The Indian authorities are considering resuming its wheat exports to Bangladesh and four other nations following requests from the governments of the respective countries.
Indian financial daily Mint, while citing a government official on Monday, reported that the country has received requests for wheat from at least five countries – Bangladesh, Indonesia, Oman, the United Arab Emirates, and Yemen.
India banned exports of wheat due to rising global prices on 13 May.
However, the South Asian country kept the possibility open for supplies on G2G basis for neighbouring countries and others that may face a threat to food security.
"Following the ban, India has received inquiries from Indonesia, Oman, the United Arab Emirates, Bangladesh and Yemen. The government is evaluating their wheat needs and the supply of wheat with us," the official was quoted as saying.
According to trade experts, Bangladesh could look for more wheat imports from India because the country not only imported almost half of the total wheat exported by India but was also a buyer of Russia and Ukraine supplies.
As per official data, Bangladesh imported $1.8 billion worth of wheat from Russia and $610.80 million from Ukraine by 2020.
According to India's Directorate-General for Commercial Intelligence and Statistics (DGCIS), India exported wheat worth about $1 billion to Bangladesh by 2021-22.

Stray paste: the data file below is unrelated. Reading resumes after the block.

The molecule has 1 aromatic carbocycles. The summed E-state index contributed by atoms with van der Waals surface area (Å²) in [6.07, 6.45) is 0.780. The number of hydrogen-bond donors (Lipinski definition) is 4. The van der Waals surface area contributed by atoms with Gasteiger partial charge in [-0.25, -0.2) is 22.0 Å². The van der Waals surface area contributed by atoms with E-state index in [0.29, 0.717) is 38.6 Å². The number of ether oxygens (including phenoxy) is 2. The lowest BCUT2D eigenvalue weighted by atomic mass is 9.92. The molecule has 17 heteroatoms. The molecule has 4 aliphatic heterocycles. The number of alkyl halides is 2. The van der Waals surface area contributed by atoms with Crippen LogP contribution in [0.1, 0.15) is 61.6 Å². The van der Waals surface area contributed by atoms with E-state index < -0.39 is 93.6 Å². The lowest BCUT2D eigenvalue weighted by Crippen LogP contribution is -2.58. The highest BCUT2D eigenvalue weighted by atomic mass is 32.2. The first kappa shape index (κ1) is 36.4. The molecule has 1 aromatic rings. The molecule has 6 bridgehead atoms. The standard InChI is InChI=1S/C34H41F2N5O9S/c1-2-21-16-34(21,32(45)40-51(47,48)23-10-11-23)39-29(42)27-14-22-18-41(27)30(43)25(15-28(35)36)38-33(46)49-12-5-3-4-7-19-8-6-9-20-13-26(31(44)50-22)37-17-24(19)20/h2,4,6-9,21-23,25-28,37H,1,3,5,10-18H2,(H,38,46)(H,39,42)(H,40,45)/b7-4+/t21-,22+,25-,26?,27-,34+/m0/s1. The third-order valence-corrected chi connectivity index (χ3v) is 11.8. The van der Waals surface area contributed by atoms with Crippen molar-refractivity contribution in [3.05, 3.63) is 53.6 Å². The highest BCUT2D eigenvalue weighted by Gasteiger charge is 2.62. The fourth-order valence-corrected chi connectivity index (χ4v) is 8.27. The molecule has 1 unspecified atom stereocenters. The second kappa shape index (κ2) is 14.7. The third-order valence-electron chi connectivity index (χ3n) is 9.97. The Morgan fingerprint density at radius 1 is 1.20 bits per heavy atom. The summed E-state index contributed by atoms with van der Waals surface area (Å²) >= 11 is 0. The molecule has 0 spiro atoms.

Indian wheat sells almost 40% lower compared to international prices and this is a driving factor behind the supply requests, added market experts.
Meanwhile on Sunday, World Trade Organization (WTO) Director-General Okonjo Iweala Ngozi said that countries should not underestimate the effects of export restrictions, adding that such measures could exacerbate the ongoing global food crisis.
She, while addressing a press briefing in Geneva, Switzerland, said, "You saw that during the food crisis of 2008-2009, just that kind of action led to price increases. In the food security declaration, our members are trying to talk about how they would try to prevent themselves from taking this kind of action."
"The WTO must respond to the impending food crisis. International wheat prices have risen by 56% compared to May last year.
"Economies everywhere are facing inflationary pressures," she added.